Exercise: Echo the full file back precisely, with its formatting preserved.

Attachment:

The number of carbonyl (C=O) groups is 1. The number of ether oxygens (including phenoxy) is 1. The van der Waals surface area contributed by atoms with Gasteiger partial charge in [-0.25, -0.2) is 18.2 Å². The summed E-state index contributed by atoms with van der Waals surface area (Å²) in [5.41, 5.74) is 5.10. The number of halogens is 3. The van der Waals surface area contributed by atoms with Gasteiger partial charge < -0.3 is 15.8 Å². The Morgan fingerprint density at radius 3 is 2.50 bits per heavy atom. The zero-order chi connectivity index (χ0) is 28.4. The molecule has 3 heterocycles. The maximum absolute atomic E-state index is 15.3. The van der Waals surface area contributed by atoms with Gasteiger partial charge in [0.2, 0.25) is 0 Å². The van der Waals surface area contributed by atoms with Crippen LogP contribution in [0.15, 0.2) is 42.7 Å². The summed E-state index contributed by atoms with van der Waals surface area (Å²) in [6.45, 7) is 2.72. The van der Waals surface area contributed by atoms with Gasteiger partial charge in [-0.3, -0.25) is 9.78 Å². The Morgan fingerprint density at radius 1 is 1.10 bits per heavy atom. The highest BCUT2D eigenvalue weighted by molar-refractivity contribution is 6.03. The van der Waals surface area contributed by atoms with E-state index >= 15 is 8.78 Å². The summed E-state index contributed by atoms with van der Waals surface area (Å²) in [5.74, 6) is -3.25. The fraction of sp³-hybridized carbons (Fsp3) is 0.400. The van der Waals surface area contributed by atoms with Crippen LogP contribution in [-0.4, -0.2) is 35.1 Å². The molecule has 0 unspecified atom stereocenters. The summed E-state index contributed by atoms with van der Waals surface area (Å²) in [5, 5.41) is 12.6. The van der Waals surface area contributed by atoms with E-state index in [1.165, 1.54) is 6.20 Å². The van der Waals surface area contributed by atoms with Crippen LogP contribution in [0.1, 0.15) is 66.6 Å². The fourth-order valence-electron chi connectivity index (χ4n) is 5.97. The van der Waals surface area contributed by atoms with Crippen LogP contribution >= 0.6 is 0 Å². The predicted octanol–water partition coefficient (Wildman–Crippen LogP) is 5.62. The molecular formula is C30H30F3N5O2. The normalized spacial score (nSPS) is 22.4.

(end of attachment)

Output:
The number of carbonyl (C=O) groups is 1. The number of ether oxygens (including phenoxy) is 1. The van der Waals surface area contributed by atoms with Gasteiger partial charge in [-0.25, -0.2) is 18.2 Å². The summed E-state index contributed by atoms with van der Waals surface area (Å²) in [5.41, 5.74) is 5.10. The number of halogens is 3. The van der Waals surface area contributed by atoms with Gasteiger partial charge < -0.3 is 15.8 Å². The Morgan fingerprint density at radius 3 is 2.50 bits per heavy atom. The zero-order chi connectivity index (χ0) is 28.4. The molecule has 3 heterocycles. The maximum absolute atomic E-state index is 15.3. The van der Waals surface area contributed by atoms with Gasteiger partial charge in [0.2, 0.25) is 0 Å². The van der Waals surface area contributed by atoms with Crippen LogP contribution in [0.15, 0.2) is 42.7 Å². The summed E-state index contributed by atoms with van der Waals surface area (Å²) in [6.45, 7) is 2.72. The van der Waals surface area contributed by atoms with Gasteiger partial charge in [-0.3, -0.25) is 9.78 Å². The Morgan fingerprint density at radius 1 is 1.10 bits per heavy atom. The highest BCUT2D eigenvalue weighted by molar-refractivity contribution is 6.03. The van der Waals surface area contributed by atoms with E-state index >= 15 is 8.78 Å². The summed E-state index contributed by atoms with van der Waals surface area (Å²) in [5.74, 6) is -3.25. The fraction of sp³-hybridized carbons (Fsp3) is 0.400. The van der Waals surface area contributed by atoms with Crippen LogP contribution in [-0.4, -0.2) is 35.1 Å². The molecule has 0 unspecified atom stereocenters. The summed E-state index contributed by atoms with van der Waals surface area (Å²) in [5, 5.41) is 12.6. The van der Waals surface area contributed by atoms with E-state index in [1.165, 1.54) is 6.20 Å². The van der Waals surface area contributed by atoms with Crippen LogP contribution in [0.1, 0.15) is 66.6 Å². The fourth-order valence-electron chi connectivity index (χ4n) is 5.97. The van der Waals surface area contributed by atoms with Crippen LogP contribution >= 0.6 is 0 Å². The predicted octanol–water partition coefficient (Wildman–Crippen LogP) is 5.62. The molecular formula is C30H30F3N5O2. The normalized spacial score (nSPS) is 22.4.